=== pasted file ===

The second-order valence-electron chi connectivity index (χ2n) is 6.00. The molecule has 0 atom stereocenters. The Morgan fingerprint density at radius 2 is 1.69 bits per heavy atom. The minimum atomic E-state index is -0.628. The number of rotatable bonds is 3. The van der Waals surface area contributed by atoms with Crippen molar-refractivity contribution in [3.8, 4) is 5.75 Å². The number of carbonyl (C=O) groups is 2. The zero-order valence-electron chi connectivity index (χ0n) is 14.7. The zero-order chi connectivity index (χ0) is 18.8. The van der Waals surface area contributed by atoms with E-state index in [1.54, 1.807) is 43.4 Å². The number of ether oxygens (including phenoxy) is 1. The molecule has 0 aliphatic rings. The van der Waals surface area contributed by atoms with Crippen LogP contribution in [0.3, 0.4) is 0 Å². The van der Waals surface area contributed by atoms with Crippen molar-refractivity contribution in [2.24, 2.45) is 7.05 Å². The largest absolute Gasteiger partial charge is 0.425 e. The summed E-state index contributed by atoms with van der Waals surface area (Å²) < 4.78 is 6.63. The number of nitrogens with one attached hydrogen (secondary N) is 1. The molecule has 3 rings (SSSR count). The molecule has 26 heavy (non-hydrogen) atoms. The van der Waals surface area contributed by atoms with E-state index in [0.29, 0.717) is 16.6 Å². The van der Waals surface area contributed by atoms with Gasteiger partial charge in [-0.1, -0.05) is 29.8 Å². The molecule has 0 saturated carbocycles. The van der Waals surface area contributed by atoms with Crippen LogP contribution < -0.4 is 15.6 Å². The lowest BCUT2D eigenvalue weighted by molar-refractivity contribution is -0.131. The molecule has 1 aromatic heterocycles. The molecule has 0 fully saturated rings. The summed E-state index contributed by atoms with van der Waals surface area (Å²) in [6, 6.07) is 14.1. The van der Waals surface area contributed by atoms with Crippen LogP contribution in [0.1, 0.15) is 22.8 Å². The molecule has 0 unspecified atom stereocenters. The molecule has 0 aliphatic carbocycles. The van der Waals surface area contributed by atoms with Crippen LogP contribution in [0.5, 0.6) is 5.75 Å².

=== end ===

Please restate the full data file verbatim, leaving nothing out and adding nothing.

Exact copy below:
The second-order valence-electron chi connectivity index (χ2n) is 6.00. The molecule has 0 atom stereocenters. The Morgan fingerprint density at radius 2 is 1.69 bits per heavy atom. The minimum atomic E-state index is -0.628. The number of rotatable bonds is 3. The van der Waals surface area contributed by atoms with Crippen molar-refractivity contribution in [3.8, 4) is 5.75 Å². The number of carbonyl (C=O) groups is 2. The zero-order valence-electron chi connectivity index (χ0n) is 14.7. The zero-order chi connectivity index (χ0) is 18.8. The van der Waals surface area contributed by atoms with E-state index in [1.54, 1.807) is 43.4 Å². The number of ether oxygens (including phenoxy) is 1. The molecule has 0 aliphatic rings. The van der Waals surface area contributed by atoms with Crippen LogP contribution in [0.3, 0.4) is 0 Å². The van der Waals surface area contributed by atoms with Crippen molar-refractivity contribution in [2.24, 2.45) is 7.05 Å². The largest absolute Gasteiger partial charge is 0.425 e. The summed E-state index contributed by atoms with van der Waals surface area (Å²) < 4.78 is 6.63. The number of nitrogens with one attached hydrogen (secondary N) is 1. The molecule has 3 rings (SSSR count). The molecule has 26 heavy (non-hydrogen) atoms. The van der Waals surface area contributed by atoms with E-state index in [0.29, 0.717) is 16.6 Å². The van der Waals surface area contributed by atoms with Gasteiger partial charge in [-0.1, -0.05) is 29.8 Å². The molecule has 0 saturated carbocycles. The van der Waals surface area contributed by atoms with Crippen LogP contribution < -0.4 is 15.6 Å². The lowest BCUT2D eigenvalue weighted by molar-refractivity contribution is -0.131. The molecule has 1 aromatic heterocycles. The molecule has 0 fully saturated rings. The summed E-state index contributed by atoms with van der Waals surface area (Å²) in [6, 6.07) is 14.1. The van der Waals surface area contributed by atoms with Crippen LogP contribution in [0.1, 0.15) is 22.8 Å². The molecule has 0 unspecified atom stereocenters. The molecule has 0 aliphatic carbocycles. The van der Waals surface area contributed by atoms with Crippen LogP contribution in [0.5, 0.6) is 5.75 Å².